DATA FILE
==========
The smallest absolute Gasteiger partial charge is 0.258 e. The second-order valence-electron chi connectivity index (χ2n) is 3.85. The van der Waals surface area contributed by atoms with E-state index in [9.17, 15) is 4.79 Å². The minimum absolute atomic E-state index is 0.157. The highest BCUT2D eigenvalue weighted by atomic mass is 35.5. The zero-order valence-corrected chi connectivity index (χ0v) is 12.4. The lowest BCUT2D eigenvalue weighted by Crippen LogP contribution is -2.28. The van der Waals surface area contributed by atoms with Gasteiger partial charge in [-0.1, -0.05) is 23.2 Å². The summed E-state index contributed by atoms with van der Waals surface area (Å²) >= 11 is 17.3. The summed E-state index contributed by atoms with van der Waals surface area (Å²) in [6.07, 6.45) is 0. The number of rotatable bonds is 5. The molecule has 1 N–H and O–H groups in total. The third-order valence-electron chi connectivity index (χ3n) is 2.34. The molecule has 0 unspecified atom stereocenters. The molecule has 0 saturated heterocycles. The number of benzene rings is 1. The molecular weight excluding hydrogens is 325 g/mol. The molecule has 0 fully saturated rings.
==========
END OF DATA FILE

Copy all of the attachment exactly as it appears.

The smallest absolute Gasteiger partial charge is 0.258 e. The second-order valence-electron chi connectivity index (χ2n) is 3.85. The van der Waals surface area contributed by atoms with E-state index in [9.17, 15) is 4.79 Å². The minimum absolute atomic E-state index is 0.157. The highest BCUT2D eigenvalue weighted by atomic mass is 35.5. The zero-order valence-corrected chi connectivity index (χ0v) is 12.4. The lowest BCUT2D eigenvalue weighted by Crippen LogP contribution is -2.28. The van der Waals surface area contributed by atoms with Gasteiger partial charge in [-0.1, -0.05) is 23.2 Å². The summed E-state index contributed by atoms with van der Waals surface area (Å²) >= 11 is 17.3. The summed E-state index contributed by atoms with van der Waals surface area (Å²) in [6.07, 6.45) is 0. The number of rotatable bonds is 5. The molecule has 1 N–H and O–H groups in total. The third-order valence-electron chi connectivity index (χ3n) is 2.34. The molecule has 0 unspecified atom stereocenters. The molecule has 0 saturated heterocycles. The number of benzene rings is 1. The molecular weight excluding hydrogens is 325 g/mol. The molecule has 0 fully saturated rings.